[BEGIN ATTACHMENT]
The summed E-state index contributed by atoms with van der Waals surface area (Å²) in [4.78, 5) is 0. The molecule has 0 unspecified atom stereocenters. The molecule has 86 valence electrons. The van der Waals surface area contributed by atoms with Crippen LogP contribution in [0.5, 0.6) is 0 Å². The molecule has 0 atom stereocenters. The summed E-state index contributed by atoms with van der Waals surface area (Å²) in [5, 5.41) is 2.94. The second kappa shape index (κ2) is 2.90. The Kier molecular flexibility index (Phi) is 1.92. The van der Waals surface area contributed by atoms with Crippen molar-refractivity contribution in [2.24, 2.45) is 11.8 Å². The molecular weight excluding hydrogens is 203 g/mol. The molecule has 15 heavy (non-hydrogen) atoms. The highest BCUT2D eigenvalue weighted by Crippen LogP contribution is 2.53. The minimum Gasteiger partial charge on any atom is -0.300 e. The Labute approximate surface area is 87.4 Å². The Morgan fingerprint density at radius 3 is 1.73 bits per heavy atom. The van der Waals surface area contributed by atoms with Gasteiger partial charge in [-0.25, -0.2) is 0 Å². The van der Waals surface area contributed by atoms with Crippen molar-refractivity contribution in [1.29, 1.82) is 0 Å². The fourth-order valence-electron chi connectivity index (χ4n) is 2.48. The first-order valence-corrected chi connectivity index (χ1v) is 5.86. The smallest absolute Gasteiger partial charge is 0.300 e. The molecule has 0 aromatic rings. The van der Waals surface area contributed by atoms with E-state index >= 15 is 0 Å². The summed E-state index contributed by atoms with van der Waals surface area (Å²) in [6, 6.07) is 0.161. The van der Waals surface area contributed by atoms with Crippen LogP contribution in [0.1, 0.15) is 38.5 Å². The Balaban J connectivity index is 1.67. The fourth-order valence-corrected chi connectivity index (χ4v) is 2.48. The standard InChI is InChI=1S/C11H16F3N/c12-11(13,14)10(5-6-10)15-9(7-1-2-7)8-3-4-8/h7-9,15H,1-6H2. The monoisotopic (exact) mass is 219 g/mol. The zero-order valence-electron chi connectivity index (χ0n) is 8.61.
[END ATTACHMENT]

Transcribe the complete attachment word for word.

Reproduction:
The summed E-state index contributed by atoms with van der Waals surface area (Å²) in [4.78, 5) is 0. The molecule has 0 unspecified atom stereocenters. The molecule has 86 valence electrons. The van der Waals surface area contributed by atoms with Crippen LogP contribution in [0.5, 0.6) is 0 Å². The molecule has 0 atom stereocenters. The summed E-state index contributed by atoms with van der Waals surface area (Å²) in [5, 5.41) is 2.94. The second kappa shape index (κ2) is 2.90. The Kier molecular flexibility index (Phi) is 1.92. The van der Waals surface area contributed by atoms with Crippen molar-refractivity contribution in [2.24, 2.45) is 11.8 Å². The molecular weight excluding hydrogens is 203 g/mol. The molecule has 15 heavy (non-hydrogen) atoms. The highest BCUT2D eigenvalue weighted by Crippen LogP contribution is 2.53. The minimum Gasteiger partial charge on any atom is -0.300 e. The Labute approximate surface area is 87.4 Å². The Morgan fingerprint density at radius 3 is 1.73 bits per heavy atom. The van der Waals surface area contributed by atoms with Gasteiger partial charge in [-0.25, -0.2) is 0 Å². The van der Waals surface area contributed by atoms with Crippen molar-refractivity contribution in [1.29, 1.82) is 0 Å². The fourth-order valence-electron chi connectivity index (χ4n) is 2.48. The first-order valence-corrected chi connectivity index (χ1v) is 5.86. The smallest absolute Gasteiger partial charge is 0.300 e. The molecule has 0 aromatic rings. The van der Waals surface area contributed by atoms with E-state index >= 15 is 0 Å². The summed E-state index contributed by atoms with van der Waals surface area (Å²) in [6, 6.07) is 0.161. The van der Waals surface area contributed by atoms with Crippen LogP contribution in [0.1, 0.15) is 38.5 Å². The Balaban J connectivity index is 1.67. The fourth-order valence-corrected chi connectivity index (χ4v) is 2.48. The standard InChI is InChI=1S/C11H16F3N/c12-11(13,14)10(5-6-10)15-9(7-1-2-7)8-3-4-8/h7-9,15H,1-6H2. The monoisotopic (exact) mass is 219 g/mol. The zero-order valence-electron chi connectivity index (χ0n) is 8.61.